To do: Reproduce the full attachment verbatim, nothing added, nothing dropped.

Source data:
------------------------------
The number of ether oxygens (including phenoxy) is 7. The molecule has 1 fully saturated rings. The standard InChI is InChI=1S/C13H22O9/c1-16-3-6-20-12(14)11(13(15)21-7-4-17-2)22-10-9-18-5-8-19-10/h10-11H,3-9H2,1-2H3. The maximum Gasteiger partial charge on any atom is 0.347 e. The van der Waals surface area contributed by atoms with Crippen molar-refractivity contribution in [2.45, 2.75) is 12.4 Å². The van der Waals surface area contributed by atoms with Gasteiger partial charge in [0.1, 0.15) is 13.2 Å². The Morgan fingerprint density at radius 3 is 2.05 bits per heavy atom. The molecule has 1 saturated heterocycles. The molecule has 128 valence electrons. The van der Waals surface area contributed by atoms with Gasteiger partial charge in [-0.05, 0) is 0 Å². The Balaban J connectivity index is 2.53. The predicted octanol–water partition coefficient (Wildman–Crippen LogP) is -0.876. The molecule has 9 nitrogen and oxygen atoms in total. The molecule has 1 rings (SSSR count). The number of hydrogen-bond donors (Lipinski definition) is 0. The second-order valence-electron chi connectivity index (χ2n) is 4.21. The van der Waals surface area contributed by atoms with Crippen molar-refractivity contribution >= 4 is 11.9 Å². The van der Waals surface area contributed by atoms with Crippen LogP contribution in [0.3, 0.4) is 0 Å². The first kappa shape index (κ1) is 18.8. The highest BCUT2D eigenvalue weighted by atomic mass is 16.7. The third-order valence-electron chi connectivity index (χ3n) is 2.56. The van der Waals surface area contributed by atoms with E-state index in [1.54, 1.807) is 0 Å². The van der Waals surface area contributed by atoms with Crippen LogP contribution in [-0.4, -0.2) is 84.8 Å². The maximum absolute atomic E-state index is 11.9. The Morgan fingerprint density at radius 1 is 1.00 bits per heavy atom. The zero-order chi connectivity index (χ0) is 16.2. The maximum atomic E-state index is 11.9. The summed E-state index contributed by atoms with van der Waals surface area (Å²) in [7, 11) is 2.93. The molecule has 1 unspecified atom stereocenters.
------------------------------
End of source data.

The number of ether oxygens (including phenoxy) is 7. The molecule has 1 fully saturated rings. The standard InChI is InChI=1S/C13H22O9/c1-16-3-6-20-12(14)11(13(15)21-7-4-17-2)22-10-9-18-5-8-19-10/h10-11H,3-9H2,1-2H3. The maximum Gasteiger partial charge on any atom is 0.347 e. The van der Waals surface area contributed by atoms with Crippen molar-refractivity contribution in [2.45, 2.75) is 12.4 Å². The van der Waals surface area contributed by atoms with Gasteiger partial charge in [0.1, 0.15) is 13.2 Å². The Morgan fingerprint density at radius 3 is 2.05 bits per heavy atom. The molecule has 1 saturated heterocycles. The molecule has 128 valence electrons. The van der Waals surface area contributed by atoms with Gasteiger partial charge in [-0.05, 0) is 0 Å². The Balaban J connectivity index is 2.53. The predicted octanol–water partition coefficient (Wildman–Crippen LogP) is -0.876. The molecule has 9 nitrogen and oxygen atoms in total. The molecule has 1 rings (SSSR count). The number of hydrogen-bond donors (Lipinski definition) is 0. The second-order valence-electron chi connectivity index (χ2n) is 4.21. The van der Waals surface area contributed by atoms with Crippen molar-refractivity contribution >= 4 is 11.9 Å². The van der Waals surface area contributed by atoms with Crippen LogP contribution in [0.3, 0.4) is 0 Å². The first kappa shape index (κ1) is 18.8. The highest BCUT2D eigenvalue weighted by atomic mass is 16.7. The third-order valence-electron chi connectivity index (χ3n) is 2.56. The van der Waals surface area contributed by atoms with E-state index in [1.54, 1.807) is 0 Å². The van der Waals surface area contributed by atoms with Crippen LogP contribution in [-0.4, -0.2) is 84.8 Å². The maximum absolute atomic E-state index is 11.9. The Morgan fingerprint density at radius 1 is 1.00 bits per heavy atom. The zero-order chi connectivity index (χ0) is 16.2. The maximum atomic E-state index is 11.9. The summed E-state index contributed by atoms with van der Waals surface area (Å²) in [7, 11) is 2.93. The molecule has 1 unspecified atom stereocenters.